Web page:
Few boat owners know their fuel consumption to any degree of accuracy because it varies so much with boat speed, headwinds, contrary currents, and the boat’s load. Most owners tend to exaggerate their mileage figures, probably because the truth is so depressing.
Nevertheless, it’s important for any serious boater to know at least roughly how far the boat will go on a tankful of fuel, and a couple of simple formulas will help establish that figure.
Firstly, an inboard gasoline engine will use roughly one gallon of fuel per hour for every 10 horsepower expended. So, if a 40-horsepower engine is running at half speed and expending 20 horsepower, it’s using about two gallons of fuel every hour.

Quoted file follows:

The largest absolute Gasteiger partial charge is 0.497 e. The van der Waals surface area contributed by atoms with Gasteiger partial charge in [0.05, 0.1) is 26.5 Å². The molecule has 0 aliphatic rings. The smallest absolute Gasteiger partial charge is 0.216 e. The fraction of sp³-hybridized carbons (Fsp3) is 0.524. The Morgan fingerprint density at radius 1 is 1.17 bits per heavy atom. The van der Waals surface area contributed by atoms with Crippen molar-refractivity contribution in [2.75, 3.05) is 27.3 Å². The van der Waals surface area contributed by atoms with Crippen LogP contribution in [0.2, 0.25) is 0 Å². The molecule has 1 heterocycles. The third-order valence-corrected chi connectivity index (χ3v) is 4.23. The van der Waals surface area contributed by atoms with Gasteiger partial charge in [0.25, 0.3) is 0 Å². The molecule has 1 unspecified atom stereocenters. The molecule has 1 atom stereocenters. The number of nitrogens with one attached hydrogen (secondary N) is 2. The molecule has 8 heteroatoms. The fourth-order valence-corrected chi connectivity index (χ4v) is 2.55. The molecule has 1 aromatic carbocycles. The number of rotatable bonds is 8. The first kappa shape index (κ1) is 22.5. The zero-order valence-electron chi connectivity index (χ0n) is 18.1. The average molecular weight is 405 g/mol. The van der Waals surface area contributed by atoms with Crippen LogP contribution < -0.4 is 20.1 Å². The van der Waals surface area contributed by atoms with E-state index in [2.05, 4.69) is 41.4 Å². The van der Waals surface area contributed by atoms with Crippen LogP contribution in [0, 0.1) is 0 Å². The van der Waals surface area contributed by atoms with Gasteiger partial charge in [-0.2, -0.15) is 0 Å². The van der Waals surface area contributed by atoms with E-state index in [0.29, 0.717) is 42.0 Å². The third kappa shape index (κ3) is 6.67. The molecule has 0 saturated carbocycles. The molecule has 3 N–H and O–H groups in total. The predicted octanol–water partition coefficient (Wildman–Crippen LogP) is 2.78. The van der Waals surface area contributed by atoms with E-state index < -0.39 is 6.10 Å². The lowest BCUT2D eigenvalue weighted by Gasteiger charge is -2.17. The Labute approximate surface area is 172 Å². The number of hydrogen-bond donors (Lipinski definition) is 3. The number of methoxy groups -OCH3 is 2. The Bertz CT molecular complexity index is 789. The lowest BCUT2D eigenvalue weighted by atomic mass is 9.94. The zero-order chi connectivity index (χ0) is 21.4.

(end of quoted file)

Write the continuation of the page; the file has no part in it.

Now, diesel fuel has more energy, by volume, than gasoline, so a diesel engine needs about one gallon per hour for every 18 horsepower expended.
Incidentally, most marine engines expend about 75 percent of maximum horsepower at cruising speed. So if you have a 25-horsepower diesel engine and you’re running at cruising speed, you’re using about 18 horsepower and your engine is swallowing about one gallon of fuel an hour.
Outboard engines use far more fuel than inboards, of course — often as much as 50 percent more — and two-strokes use considerably more than four-strokes.
Finally, here’s a handy tip that will make the Coast Guard love you: When you’re going on a trip, plan to use one-third of your fuel on the outward leg, one-third to get back, and one-third for a safety reserve.
Today’s ThoughtHe is free from danger who, even when he is safe, is on his guard.
— Publilius Syrus, Sententiae.
Tailpiece“What’s Vanessa’s last name?”
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